October 24th Haridwar to Sidhbari

We were split into two groups for our charter flight from Dehra Doon to Dharmasala airport.  Guruji accompanied the first group and Swami Mitrananadaji accompanied the second group.
The second group had the welcome opportunity to visit the Manasa Devi temple before leaving Haridwar.  We went by Hari-Ki-Pairi on our way to Manasa Devi Temple.  Herculean preparations of cleaning up and site preparations are going on in Haridwar were Maha Kumbh Mela will occur next year in anticipation of more than 1.2 crores of pilgrims.
Manasa Devi is situated at the top of the hill accessible both by feet and by cable car.  We opted for the cable car, it was a wonderful journey and were happy to see how well organized the temple darshan process is.  We did a marathon temple darshan in an hour and returned to get ready for our flight.
After a hearty lunch from our wonderful hosts, we bade goodbye and boarded our charter flight at the Dehra Doon airport. The flight itself was very comfortable while we got to enjoy the regal views of Himalayas as we flew into Dharmasala.
We arrived in Sidhabari, the resting place of our Pujya Gurudev, in the foothills of the Dhauladhar mountains where we were warmly greeted by Swami Subodhananda and the earlier group of yatris.
The valley of the Siddhas, Sidhbari, nestling in the lap of the Himalayas is an awe-inspiring showcase of nature and soul. Swami Chinmayananda chose Sidhbari as a suitable location for a Sandeepany in the Himalayas. Pujya Gurudev must have felt the divine vibrations of the place where Kapila Muni once lived.
Construction began in 1979 but was beset by howling winds which disturbed the construction process. Then, as per Gurudev’s sankalpa, a Veera Hanumanji idol was installed. The imminent arrival of “Vayu-putra” resolved the issues with the wind. The well-known sculptor Sri Kashinath of Shimoga sculpted the cement concrete idol of Hanumanji in Veerasana posture. It is 25 ft tall and rests on a 7 ft granite pedestal. The idol was consecrated on 10th October 1982 by Pujya Gurudev.
Veera Hanumanji is seated at Sidhbari under the milky sky, open to the embrace of his father, Vayu, the Wind God. Hanumanji successfully keeps the damaging winds at bay. By worshipping the deity, one gains strength, courage, fame, alertness, eloquence and wisdom. Once in five years a consecration ceremony (Mahamastakabhishekam) of the idol is performed for which devotees from all parts of the world gather.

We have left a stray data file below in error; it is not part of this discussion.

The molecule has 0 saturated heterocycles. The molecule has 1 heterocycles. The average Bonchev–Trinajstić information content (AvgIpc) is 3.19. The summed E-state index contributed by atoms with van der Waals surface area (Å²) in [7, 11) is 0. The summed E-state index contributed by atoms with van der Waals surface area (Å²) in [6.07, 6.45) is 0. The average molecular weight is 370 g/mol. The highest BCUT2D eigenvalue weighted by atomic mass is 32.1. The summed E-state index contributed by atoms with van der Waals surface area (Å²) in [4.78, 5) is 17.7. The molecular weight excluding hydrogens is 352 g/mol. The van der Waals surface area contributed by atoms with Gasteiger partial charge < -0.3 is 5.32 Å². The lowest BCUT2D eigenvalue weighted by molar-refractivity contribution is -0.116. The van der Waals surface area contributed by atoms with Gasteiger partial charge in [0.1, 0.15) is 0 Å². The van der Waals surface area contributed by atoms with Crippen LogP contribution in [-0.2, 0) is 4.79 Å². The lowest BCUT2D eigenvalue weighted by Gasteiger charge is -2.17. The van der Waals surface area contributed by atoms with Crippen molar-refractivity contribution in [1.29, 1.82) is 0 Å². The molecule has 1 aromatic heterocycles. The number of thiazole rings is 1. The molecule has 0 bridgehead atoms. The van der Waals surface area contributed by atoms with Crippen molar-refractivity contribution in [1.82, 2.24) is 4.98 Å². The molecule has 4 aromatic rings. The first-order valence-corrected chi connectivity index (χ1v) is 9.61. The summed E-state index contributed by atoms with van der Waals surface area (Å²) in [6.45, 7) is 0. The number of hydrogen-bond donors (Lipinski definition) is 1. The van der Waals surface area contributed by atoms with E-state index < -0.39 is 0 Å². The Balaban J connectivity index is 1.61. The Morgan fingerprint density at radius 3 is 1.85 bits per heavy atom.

This is also the Samadhi Sthala of Gurudev. Devotees from all corners of the globe come to meditate, worship, and bask in the presence of the Master, whose mortal remains are buried under his sculpted image. The Bhu Samadhi of Pujya Gurudev was done on 9th August 1993.
Built in traditional Kerala style, the Samadhi Sthala houses Swamiji’s Ashtadhatu Pratima, or sculpture made of eight metals. Worship and aarti is offered twice daily.
The Samadhi is the most revered and an intense abode of silence and the focal point for ashram residents and visitors.
We celebrated Swami Mitranandaji’s birthday today.
The evening Aarti was at 6 pm at Gurudev’s Samadhi Sthal, followed by Aarti at the Ram Mandir and at the glorious open-air Hanuman. After the evening Aarti , Guruji gave a short satsang. He described the history of our ashram at Sidhbari – although it opened in 1981, the idea had started out a few years earlier envisioning this as a place of retreat. In addition, however, Gurudev also wanted to give back to the surrounding village communities that had served various saints across the Himalayas for countless generations.  What was once a baron windy hillock, with Gurudev’s blessings has now become a verdant and serene ashram visited by many tourists as well as devotees.
It soon evolved to become a perfect Triveni Sangam of Gyan, Bhakti and Karma yogas, with Vedanta courses in Hindi for knowledge, the Hanuman and Ram Mandir for devotion, and various community service projects across over 500 villages, including vocational projects for women. These projects eventually grew in to the Chinmaya Organization for Rural Development (CORD), about which we will hear about in detail.

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